Royal Caribbean — like its rivals in the cruise industry — has had a brutal last two years. But it can finally see a light at the end of tunnel in large part because it fully believes that consumers aren't deterred by rising prices.
Although travel companies have expressed concerns in recent weeks about inflation hitting their bottom lines and deterring consumers from resuming Covid-paused trips, The Royal Caribbean Group said on Thursday that it believes rising prices will not dent its recovery, even as it posted a wider than expected loss of $1.2 billion.
That’s welcome news for a company that over the last two years has been battered by, among other things, Covid outbreaks on board ships and having to cancel sailings due to Covid and its variants. The company, like its rivals in the cruise industry, saw its revenues take a significant beating during the pandemic.
“We are in a strong financial position,” said Royal Caribbean Group President and CEO Jason Liberty during the company’s first quarter earnings call on Thursday, citing booking activities and spend levels it’s seen recently. “We don’t see anything to date that would show that there’s some type of recession or recession fear that’s wearing on the consumer.”
Figures Royal Caribbean cited give credence to Liberty’s belief that fears of a recession aren’t putting consumers of travel. Booking volumes the company the recorded during the first quarter improved week-over-week and have been significantly higher than the same period in 2019. Roughly 90 percent of the company’s worldwide fleet — 54 out of 62 ships — was back in service by the end of the first quarter. Royal Caribbean plans to return the full fleet to operations before the start of this year’s summer season.
“Fortunately, you see the North American consumer (traveling in large numbers) and very much focusing on North American products, but very willing to go to Europe,” Liberty said.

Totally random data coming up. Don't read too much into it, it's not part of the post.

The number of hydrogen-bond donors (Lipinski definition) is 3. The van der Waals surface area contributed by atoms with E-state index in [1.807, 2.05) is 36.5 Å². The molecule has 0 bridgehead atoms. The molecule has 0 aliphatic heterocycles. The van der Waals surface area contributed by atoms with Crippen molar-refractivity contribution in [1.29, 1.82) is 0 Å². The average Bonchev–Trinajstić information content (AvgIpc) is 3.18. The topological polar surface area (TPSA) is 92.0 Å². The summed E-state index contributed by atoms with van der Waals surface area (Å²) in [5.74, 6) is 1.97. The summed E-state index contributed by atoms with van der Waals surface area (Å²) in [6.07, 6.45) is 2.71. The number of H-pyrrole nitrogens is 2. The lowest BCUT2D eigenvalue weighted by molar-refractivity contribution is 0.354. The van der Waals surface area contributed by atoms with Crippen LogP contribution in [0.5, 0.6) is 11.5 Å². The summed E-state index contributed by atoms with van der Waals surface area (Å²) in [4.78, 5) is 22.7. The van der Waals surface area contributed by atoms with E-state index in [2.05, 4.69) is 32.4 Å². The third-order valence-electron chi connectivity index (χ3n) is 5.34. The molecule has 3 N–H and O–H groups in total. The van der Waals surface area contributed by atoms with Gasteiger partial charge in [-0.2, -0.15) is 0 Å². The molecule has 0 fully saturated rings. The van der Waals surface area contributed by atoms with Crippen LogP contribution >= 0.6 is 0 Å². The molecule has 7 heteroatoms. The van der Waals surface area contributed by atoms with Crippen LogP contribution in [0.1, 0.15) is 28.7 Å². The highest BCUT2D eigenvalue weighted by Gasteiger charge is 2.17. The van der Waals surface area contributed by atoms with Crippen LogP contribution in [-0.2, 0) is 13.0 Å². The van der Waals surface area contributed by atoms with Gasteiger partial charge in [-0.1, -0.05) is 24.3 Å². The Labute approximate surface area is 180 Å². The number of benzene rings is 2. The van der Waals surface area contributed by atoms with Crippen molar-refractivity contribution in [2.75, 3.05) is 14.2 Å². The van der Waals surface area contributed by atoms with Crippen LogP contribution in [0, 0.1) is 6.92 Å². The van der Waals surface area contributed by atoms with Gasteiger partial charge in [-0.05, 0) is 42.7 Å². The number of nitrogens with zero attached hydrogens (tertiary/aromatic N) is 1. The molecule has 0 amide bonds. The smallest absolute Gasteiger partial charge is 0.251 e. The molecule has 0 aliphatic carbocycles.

One major market that hasn’t reopened for the cruise line is China, but Royal Caribbean International President and CEO Michael Bayley is still bullish on returning to the world’s most popular country.
“Our current thinking was that in 2023, we would be back in the China market,” Bayley said. “I’m not sure if that will come true or not. But we think that when the market opens up, we’ll be able to re-access the market and get back to business.”
While labor shortages have plagued travel companies in recent months, especially those in the hotel industry, Liberty said the company hasn’t had problems in that regard. But he did acknowledge that getting 75,000 employees back and running on its ships required a Herculean effort.
“I think because we wake up every day delivering the best vacations in the world, we tend to be more attractive than others in terms of attracting talent,” Liberty said.
However, despite its total revenue per passenger cruise day for the first quarter increasing 4 percent compared the same period in 2019, the Royal Caribbean Group did not record a profitable first quarter — losing $1.2 billion. But chief financial officer Naftali Holtz said it expects to be profitable in the second half of this year.
Have a confidential tip for Skift? Get in touch
Photo credit: A Royal lovelights / Pixabay